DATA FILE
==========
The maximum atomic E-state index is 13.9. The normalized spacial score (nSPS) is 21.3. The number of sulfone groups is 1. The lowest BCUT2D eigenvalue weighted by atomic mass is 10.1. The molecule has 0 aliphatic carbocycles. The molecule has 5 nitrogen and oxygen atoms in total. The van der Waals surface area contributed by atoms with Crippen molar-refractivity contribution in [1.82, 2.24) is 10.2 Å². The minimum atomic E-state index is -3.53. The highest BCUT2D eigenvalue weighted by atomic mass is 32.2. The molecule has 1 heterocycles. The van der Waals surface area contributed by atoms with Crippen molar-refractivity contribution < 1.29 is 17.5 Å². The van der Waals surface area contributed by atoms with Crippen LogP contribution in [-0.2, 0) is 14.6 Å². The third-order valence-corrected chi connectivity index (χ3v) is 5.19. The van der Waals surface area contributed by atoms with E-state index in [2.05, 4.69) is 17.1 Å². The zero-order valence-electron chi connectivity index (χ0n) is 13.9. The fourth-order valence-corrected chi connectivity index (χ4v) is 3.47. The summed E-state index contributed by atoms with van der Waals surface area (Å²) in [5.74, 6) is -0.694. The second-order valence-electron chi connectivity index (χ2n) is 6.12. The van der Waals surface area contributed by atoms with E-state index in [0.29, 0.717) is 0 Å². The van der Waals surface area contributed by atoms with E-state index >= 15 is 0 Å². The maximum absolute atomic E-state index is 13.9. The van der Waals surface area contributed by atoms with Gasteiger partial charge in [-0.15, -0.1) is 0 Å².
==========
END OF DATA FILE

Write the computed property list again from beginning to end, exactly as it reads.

The maximum atomic E-state index is 13.9. The normalized spacial score (nSPS) is 21.3. The number of sulfone groups is 1. The lowest BCUT2D eigenvalue weighted by atomic mass is 10.1. The molecule has 0 aliphatic carbocycles. The molecule has 5 nitrogen and oxygen atoms in total. The van der Waals surface area contributed by atoms with Crippen molar-refractivity contribution in [1.82, 2.24) is 10.2 Å². The minimum atomic E-state index is -3.53. The highest BCUT2D eigenvalue weighted by atomic mass is 32.2. The molecule has 1 heterocycles. The van der Waals surface area contributed by atoms with Crippen molar-refractivity contribution < 1.29 is 17.5 Å². The van der Waals surface area contributed by atoms with Crippen LogP contribution in [-0.2, 0) is 14.6 Å². The third-order valence-corrected chi connectivity index (χ3v) is 5.19. The van der Waals surface area contributed by atoms with E-state index in [2.05, 4.69) is 17.1 Å². The zero-order valence-electron chi connectivity index (χ0n) is 13.9. The fourth-order valence-corrected chi connectivity index (χ4v) is 3.47. The summed E-state index contributed by atoms with van der Waals surface area (Å²) in [5.74, 6) is -0.694. The second-order valence-electron chi connectivity index (χ2n) is 6.12. The van der Waals surface area contributed by atoms with E-state index in [0.29, 0.717) is 0 Å². The van der Waals surface area contributed by atoms with E-state index >= 15 is 0 Å². The maximum absolute atomic E-state index is 13.9. The van der Waals surface area contributed by atoms with Gasteiger partial charge in [-0.15, -0.1) is 0 Å².